“She was always exploring and inventing; her artwork was always changing and growing,” he said.

While Dorothy had a successful career and was awarded for her work throughout her life – including being dubbed “the First Lady of Art in Arizona” by “Phoenix Magazine” in 1976 – Gregory believes more can be done to recognize her artwork and impact.

“She certainly made a huge contribution and now it’s great it’s getting this international recognition,” he said. “But it’s high time that Phoenix art museum does another show for my mom – and the Scottsdale Center for the [Performing] Arts. I think it’s high time that they do something for my mom.”

Reyes agrees.

“We are hoping that Fratt will exhibit at either of the two major art institutions in the Valley who do not already have her work in their public collections,” Reyes said. “This would be a major milestone for Ms. Fratt and her family.”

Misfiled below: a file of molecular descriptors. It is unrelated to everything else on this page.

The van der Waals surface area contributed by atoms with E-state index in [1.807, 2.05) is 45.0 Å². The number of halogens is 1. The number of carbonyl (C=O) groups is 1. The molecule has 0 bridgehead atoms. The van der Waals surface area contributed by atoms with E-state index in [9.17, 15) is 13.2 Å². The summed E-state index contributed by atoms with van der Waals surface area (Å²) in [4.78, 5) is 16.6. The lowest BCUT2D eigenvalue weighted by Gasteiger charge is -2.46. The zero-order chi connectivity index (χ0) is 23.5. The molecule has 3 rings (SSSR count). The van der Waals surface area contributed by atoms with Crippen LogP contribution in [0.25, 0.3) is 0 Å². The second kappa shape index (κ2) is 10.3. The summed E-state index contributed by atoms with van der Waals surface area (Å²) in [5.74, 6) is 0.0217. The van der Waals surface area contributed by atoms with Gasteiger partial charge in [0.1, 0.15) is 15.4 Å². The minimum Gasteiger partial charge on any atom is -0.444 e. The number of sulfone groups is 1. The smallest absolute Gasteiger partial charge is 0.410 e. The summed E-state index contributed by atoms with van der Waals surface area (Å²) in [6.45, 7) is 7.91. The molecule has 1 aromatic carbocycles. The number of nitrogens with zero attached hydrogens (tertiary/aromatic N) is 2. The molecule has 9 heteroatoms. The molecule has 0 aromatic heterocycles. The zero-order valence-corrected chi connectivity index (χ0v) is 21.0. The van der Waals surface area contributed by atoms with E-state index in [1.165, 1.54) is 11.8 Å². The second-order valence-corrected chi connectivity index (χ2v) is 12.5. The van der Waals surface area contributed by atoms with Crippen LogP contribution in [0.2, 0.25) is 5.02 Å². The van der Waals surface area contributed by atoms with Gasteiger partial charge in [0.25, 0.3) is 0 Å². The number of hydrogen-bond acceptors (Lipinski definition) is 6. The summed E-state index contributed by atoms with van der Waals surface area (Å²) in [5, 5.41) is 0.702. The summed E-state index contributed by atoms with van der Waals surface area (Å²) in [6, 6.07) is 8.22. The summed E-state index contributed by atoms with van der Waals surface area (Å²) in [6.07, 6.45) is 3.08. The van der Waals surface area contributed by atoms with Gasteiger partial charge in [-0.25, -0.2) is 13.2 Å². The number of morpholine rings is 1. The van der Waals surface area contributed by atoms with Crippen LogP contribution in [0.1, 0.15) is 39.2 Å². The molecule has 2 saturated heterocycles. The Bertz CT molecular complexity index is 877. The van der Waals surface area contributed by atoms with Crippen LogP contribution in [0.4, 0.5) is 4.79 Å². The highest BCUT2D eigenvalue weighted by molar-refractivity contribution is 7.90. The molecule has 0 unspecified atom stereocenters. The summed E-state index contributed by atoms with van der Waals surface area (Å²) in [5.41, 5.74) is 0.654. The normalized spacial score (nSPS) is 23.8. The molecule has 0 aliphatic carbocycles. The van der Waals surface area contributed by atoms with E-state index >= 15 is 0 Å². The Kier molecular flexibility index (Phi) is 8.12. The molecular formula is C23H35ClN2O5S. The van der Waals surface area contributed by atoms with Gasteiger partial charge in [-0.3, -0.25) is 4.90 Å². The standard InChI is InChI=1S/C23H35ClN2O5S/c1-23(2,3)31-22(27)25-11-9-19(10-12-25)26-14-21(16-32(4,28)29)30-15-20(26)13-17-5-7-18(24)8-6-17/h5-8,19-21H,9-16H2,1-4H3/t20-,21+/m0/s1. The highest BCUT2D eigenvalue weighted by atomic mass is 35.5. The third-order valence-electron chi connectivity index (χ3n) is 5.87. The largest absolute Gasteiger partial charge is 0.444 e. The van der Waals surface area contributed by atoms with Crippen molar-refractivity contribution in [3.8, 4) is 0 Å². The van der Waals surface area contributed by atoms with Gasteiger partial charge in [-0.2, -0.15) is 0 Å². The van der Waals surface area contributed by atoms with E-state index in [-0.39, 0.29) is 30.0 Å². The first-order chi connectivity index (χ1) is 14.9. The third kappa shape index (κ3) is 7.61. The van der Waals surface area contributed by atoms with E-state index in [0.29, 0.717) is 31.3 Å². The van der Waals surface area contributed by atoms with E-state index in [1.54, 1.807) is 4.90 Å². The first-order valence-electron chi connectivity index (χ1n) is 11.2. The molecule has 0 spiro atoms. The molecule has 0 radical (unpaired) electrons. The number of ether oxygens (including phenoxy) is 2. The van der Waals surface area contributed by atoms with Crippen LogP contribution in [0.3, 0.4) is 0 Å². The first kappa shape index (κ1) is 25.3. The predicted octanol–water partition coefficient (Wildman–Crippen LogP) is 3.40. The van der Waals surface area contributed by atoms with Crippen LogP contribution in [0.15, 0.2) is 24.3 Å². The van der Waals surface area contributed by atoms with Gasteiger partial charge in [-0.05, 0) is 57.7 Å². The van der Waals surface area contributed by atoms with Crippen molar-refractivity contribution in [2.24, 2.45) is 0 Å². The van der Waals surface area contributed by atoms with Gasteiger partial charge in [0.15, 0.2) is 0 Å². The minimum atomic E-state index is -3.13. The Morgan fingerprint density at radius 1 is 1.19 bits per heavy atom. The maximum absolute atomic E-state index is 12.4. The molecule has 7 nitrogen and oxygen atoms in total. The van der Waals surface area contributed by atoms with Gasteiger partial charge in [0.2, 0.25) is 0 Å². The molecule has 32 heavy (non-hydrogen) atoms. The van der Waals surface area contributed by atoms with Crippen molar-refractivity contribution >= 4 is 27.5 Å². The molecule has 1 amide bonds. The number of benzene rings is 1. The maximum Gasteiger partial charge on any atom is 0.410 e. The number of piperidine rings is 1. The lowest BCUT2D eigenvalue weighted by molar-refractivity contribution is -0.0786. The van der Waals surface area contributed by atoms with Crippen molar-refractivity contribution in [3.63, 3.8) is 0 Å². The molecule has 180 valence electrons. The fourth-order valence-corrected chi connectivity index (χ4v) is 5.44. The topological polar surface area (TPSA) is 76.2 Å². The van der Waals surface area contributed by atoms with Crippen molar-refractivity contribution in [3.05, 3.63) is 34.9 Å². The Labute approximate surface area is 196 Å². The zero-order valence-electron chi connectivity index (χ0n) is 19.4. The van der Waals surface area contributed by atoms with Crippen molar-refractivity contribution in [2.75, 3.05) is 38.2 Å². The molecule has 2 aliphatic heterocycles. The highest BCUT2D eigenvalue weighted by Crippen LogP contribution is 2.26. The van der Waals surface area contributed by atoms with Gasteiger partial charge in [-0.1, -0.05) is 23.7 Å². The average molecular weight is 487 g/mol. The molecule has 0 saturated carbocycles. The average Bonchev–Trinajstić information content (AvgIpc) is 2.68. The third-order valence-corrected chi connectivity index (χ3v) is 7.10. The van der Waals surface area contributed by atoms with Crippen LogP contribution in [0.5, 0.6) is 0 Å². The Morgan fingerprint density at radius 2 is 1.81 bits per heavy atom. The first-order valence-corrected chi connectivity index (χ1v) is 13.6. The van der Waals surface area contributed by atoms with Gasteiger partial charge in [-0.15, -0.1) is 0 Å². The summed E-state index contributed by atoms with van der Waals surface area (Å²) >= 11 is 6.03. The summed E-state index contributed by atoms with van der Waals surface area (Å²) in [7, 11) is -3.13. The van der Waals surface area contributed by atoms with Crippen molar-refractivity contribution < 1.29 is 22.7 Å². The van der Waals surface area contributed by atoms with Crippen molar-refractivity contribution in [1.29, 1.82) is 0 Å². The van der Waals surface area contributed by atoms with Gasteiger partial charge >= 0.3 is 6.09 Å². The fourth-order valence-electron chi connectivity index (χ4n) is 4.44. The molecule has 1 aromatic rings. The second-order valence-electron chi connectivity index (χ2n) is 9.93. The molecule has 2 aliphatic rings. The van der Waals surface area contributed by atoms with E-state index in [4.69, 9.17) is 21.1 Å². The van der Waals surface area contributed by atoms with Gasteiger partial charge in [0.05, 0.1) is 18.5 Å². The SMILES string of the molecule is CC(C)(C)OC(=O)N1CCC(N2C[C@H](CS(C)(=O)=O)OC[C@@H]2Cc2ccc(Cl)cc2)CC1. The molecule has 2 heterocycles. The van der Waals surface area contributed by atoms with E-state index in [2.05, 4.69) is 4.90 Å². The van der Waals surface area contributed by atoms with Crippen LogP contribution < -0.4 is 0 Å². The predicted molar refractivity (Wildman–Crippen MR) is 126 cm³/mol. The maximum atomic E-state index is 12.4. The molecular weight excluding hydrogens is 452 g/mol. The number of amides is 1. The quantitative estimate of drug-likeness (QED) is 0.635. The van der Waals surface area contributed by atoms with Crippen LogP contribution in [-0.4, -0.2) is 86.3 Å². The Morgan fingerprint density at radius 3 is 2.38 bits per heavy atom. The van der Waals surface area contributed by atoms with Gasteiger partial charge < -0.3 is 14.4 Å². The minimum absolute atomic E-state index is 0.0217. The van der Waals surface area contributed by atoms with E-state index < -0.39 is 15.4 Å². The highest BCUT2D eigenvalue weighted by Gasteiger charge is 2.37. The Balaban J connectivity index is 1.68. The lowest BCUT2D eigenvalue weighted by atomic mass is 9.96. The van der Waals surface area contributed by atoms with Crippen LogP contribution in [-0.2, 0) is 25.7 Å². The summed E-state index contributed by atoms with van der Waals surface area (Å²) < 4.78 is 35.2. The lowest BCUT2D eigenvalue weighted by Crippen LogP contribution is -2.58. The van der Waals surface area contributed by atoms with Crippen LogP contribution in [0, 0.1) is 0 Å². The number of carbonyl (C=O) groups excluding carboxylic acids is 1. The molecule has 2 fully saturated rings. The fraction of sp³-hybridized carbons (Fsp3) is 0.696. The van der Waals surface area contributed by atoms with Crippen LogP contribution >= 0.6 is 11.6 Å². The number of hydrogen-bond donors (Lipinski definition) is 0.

Both Gregory and Reyes said Dorothy is underappreciated as an artist in Scottsdale.

“If you look at the numbers, so many female artists are underrepresented in galleries and undervalued in price,” Reyes said. “Dorothy Fratt unfortunately falls into that category.”

According to the Washington, D.C.-based National Museum of Women in the Arts, women constitute 51 percent of contemporary visual artists, but between 2007 and 2013, only 27 percent of 590 major exhibitions held by institutions across the United States were devoted to female artists.

Further, women working across arts professions make around $20,000 less per year than their male counterparts.